TOM: Right. You can’t go wrong having insulation in that wall. Because basically, once you get to the other side of that, you’d have the rafter bays, right? The roof rafters? And so the roof rafters don’t have insulation in them. But then you have the ceiling joists below that and the would have insulation in them. So, that adds to the exterior skin of the home, so yes. You do need to insulate the back of that.
BRAD: Great. OK, that’s all I need to know.
TOM: Alright. Well, good luck with that project.
LESLIE: Joe wrote in and he says, “We replaced our skylights 2 years ago because of condensation. That issue appears to be solved but now we notice a cold draft from the skylight shaft. What do you suggest for this problem?”
TOM: So, just for those that are wondering what a skylight shaft is, the skylight is installed at the roof surface but the ceiling below it inside your house is flat. So, the shaft is what goes from the roof surface down to your ceiling.
And it’s a tough spot to insulate, right? Because it’s kind of like a weird little wall. And very often, installers don’t insulate that section very, very well. And so, with heat rising you’re going to get warm air that goes up there and then it’s going to strike the cold glass of the skylight. Even if it’s a decent skylight, it’s still going to be colder than an exterior wall. And once it cools, it falls.
And so that, I think, is what Joe is experiencing, Leslie, as the draft. It’s basically the warmed air just hitting the skylight, turning around and coming back down. We also see that on windows, right? Where you have warm air that strikes windows and then if you have a chair nearby, that cold air will sort of – whiffs across you and makes you feel a bit chilly.
So, what I would suggest for this particular problem, Joe, is a really simple solution. And it may not completely solve it but it will definitely help. And that is to add a cellular blind. A cellular blind to the underside of that skylight. Now, you may have to find one that can be positioned in that particular space, because it’s going to be on an angle, so you’ve got gravity to deal with. But a cellular blind is basically kind of like a honeycomb design. And it actually adds another layer between that warm air and that cold glass. And it will significantly reduce the amount of that chilling effect that you’re getting where the warm air cools and then falls and makes it feel chilly inside your space.
LESLIE: Alright. I hope that helps you out, Joe, because that’s definitely a doable fix.
Now we’ve got Libby who says, “I’m planning to put down peel-and-stick tile in my kitchen and I’m not sure what kind of prep I need to do to the current floor. The floor is very old. I’m not sure if it’s linoleum or asbestos tile or something else. And we don’t want to tear up the old flooring since we’re on a tight budget.”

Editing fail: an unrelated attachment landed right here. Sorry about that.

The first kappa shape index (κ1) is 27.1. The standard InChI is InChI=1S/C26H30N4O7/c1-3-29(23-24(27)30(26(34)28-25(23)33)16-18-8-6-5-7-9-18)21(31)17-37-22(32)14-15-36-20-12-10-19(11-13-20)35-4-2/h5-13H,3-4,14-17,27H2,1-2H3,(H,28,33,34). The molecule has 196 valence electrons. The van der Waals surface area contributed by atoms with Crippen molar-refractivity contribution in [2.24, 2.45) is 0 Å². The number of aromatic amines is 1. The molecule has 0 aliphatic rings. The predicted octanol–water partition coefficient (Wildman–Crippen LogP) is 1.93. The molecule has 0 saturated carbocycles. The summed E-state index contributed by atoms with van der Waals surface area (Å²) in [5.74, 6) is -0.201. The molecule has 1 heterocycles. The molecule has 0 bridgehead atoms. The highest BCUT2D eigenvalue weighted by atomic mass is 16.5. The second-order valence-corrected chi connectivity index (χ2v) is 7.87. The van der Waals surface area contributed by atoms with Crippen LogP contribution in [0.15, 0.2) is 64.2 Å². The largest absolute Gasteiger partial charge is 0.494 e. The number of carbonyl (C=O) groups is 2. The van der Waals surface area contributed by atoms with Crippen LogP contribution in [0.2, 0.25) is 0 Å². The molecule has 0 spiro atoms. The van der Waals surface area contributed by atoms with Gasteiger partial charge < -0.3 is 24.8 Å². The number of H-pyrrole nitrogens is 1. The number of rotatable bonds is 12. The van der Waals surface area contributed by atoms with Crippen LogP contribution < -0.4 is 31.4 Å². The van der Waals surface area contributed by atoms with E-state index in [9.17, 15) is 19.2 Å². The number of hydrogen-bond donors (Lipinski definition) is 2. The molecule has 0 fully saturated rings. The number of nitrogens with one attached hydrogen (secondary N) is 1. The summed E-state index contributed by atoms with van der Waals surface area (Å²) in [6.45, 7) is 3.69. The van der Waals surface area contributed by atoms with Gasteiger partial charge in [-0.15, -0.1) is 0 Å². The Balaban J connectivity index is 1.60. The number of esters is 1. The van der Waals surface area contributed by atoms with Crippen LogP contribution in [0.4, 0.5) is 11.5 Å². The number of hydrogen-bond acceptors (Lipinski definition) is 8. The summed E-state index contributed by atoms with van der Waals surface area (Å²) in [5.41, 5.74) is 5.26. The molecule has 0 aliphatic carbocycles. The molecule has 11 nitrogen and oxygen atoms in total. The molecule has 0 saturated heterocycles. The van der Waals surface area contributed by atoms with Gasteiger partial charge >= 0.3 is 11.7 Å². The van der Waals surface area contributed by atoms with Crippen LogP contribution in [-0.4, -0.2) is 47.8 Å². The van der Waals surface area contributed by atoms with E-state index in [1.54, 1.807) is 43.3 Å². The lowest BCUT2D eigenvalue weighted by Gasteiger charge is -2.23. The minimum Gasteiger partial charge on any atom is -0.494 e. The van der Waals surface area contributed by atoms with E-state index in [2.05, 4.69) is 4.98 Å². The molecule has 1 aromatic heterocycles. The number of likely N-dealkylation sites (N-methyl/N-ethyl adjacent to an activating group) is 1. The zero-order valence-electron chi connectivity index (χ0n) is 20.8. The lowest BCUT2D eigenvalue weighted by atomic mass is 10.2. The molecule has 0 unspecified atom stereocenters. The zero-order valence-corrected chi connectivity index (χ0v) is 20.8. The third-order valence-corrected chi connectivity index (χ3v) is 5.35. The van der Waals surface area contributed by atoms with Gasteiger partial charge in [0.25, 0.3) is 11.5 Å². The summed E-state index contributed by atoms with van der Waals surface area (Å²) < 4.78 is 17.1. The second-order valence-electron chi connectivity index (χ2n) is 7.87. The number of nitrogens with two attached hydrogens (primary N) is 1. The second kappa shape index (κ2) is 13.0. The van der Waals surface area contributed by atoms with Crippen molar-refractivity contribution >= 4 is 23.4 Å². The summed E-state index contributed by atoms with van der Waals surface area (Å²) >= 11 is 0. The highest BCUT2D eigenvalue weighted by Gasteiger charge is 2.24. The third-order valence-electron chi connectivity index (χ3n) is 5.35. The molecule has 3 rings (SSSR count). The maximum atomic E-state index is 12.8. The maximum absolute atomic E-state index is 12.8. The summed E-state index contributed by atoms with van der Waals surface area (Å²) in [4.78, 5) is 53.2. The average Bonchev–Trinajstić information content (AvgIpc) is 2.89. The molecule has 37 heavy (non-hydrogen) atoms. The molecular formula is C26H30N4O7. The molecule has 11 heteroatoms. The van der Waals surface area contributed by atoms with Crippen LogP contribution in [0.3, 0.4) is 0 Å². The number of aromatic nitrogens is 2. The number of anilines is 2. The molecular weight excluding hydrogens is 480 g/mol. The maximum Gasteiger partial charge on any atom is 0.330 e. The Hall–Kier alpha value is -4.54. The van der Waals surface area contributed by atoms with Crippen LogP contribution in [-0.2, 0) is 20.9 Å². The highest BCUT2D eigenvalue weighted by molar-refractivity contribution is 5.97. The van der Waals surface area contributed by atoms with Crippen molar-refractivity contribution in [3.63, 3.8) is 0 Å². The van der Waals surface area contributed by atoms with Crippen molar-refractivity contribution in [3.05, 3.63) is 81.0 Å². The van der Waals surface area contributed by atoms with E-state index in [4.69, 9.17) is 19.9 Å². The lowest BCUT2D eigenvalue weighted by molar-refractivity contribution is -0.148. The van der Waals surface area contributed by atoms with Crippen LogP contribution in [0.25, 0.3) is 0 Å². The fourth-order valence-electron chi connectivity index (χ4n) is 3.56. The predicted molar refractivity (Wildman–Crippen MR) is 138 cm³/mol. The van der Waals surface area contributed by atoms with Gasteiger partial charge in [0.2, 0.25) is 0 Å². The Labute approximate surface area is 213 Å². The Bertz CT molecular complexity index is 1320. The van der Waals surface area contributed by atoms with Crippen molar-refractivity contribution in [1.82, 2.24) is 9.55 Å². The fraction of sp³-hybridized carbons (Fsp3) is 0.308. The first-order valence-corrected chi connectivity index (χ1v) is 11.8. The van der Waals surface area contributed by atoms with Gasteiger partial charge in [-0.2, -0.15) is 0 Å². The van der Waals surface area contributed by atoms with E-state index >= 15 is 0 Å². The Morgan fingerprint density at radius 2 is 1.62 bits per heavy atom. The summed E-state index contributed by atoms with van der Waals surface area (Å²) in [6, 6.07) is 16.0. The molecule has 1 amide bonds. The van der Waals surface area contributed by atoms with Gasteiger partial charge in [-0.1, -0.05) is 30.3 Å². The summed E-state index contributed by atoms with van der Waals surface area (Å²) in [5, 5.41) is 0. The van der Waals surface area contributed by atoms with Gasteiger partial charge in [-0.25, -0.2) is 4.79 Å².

And you don’t want to tear it up if it is that asbestos tile. I mean once you start breaking it up, that’s when you get into some real issues and I think the asbestos tile is super recognizable.
It’s also a weird size, right, Tom? It’s like nine by nine and like no other tile is that size.
TOM: Very often it is. I’ve seen that same thing and I agree with you. I don’t think there’s any reason to take up any of this floor. It’s not a thick floor. It’s not like you have, you know, a full thickness of hardwood or a full thickness of tile on a mud floor. It’s just sort of a basic floor.
So, what I would do is not, by the way, put down peel-and-stick tile. That stuff is just gone, gone, gone. Just forget about that. Today, you want to use a laminate floor or better yet, use an extruded vinyl plank, which basically is going to be so much more durable than any type of a vinyl tile. Locks together, lays nice and flat. Looks fantastic. Doesn’t scratch, doesn’t dent. Or you could look at the new hybrid-stone products, like the Duravana product from LL Flooring, which is incredibly durable. I’ve put that down in a laundry room and in a kitchen and I was very impressed by it.
So, one of those is a much better approach because these are floating floors. They’re all floating floors. You don’t need to tear anything up. You just lay it right down on top and you’ll be amazed at the transformation.
LESLIE: Yeah, Libby. I hope that helps you out. There’s so many choices out there. You can really create a space that looks great and you’re definitely not going to have to do anything to your existing floor.
TOM: This is The Money Pit Home Improvement Show. I hope that you guys enjoyed some of the tips that we offered on today’s program. If you’ve got questions, remember, you can reach us, 24/7, by just clicking the microphone button on MoneyPit.com and leaving us your personal question. Just record a question for a minute or so. Let us know your first name and where you’re calling from and then we will get back to you the next time we produce the program.
But until then, that’s all the time we have. I’m Tom Kraeutler.
LESLIE: And I’m Leslie Segrete.
TOM: Remember, you can do it yourself …
LESLIE: But you don’t have to do it alone.
(Copyright 2023 Squeaky Door Productions, Inc. No portion of this transcript or audio file may be reproduced in any format without the express written permission of Squeaky Door Productions, Inc.)